The theme of protecting living beings and attempting to live in a way that benefits the most sentient beings possible is one that, as Ethan and others have pointed out, has analogs in the Stoics and Buddhists. Spock, as a sci-fi role model, is more attainable in this universe (one without the Force, warp speed, or Cylons) than many other sci-fi characters, as this article notes, a bit tongue-in-cheek. Although mind-melding isn't possible, Spock's other skills are primarily attainable by training. We know that he meditates, although we see more of that practice in Voyager, through Tuvok. We know that he is well-educated, having been accepted to the prestigious Vulcan Science Academy and turning it down to be a science officer in Star Fleet. Although he has super-human strength as a Vulcan, it is his self-control, not domination over others, that usually helps him in difficult situations.

Philosophically speaking, while his famous "The needs of the many outweigh the needs of the few, or the one" may be criticized as simple-minded act utilitarianism, from the rest of the Star Trek canon, we know that he is not simply doing calculus of pleasure and pain ("The Devil in the Dark" is an example of this). Further, he utters this line in a moment of self-sacrifice, not to justify the death of someone else. It's hard to pinpoint Spock's ethical views precisely, but we know that Vulcans as a society valued truth highly and avoided lying at nearly all costs, emphasized early childhood emotional and mental training, emphasized diversity ("Infinite Diversity in Infinite Combinations") and believed in a consciousness/soul (katra) which would persist after death, which is why they did not fear it. Spock was also a vegetarian (so was Leonard Nimoy, incidentally).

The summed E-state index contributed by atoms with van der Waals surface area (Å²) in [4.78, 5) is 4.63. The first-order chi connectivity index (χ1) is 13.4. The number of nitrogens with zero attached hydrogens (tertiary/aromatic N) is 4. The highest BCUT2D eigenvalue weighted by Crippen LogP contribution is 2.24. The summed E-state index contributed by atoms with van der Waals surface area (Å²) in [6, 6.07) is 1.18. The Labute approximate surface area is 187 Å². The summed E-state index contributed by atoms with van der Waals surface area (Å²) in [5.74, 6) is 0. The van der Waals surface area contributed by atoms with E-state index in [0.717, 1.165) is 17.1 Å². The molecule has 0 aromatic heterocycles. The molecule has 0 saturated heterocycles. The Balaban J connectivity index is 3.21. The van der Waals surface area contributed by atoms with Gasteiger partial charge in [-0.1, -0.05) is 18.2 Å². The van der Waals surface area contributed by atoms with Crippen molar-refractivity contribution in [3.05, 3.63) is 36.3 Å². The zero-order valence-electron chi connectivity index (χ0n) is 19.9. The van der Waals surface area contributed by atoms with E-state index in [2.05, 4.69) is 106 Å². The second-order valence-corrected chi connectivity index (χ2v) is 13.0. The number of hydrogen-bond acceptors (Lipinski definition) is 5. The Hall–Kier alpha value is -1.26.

Finally, the Spock-Kirk relationship, now celebrated in "slash fiction," is one that illustrates how the reflective life flourishes through friendship. On the one hand, the homoeroticism that many fans have found in their relationship would be an echo of the ancient Greeks (although the Stoics were adamantly against such pairings) and I think Star Trek has in general suffered from heteronormativity, something that's changed in its recent iterations. However, I think that the show did something right in celebrating the depth of a male friendship which was not romantic in the sense we associate with sexual relationships. In fact, calling it a "bromance" is to denigrate it, in my opinion (that term has always seemed too nervous about male friendship to me, like a guy who says "no homo"). It is through his relationship with Kirk that Spock comes to be more comfortable with his humanity.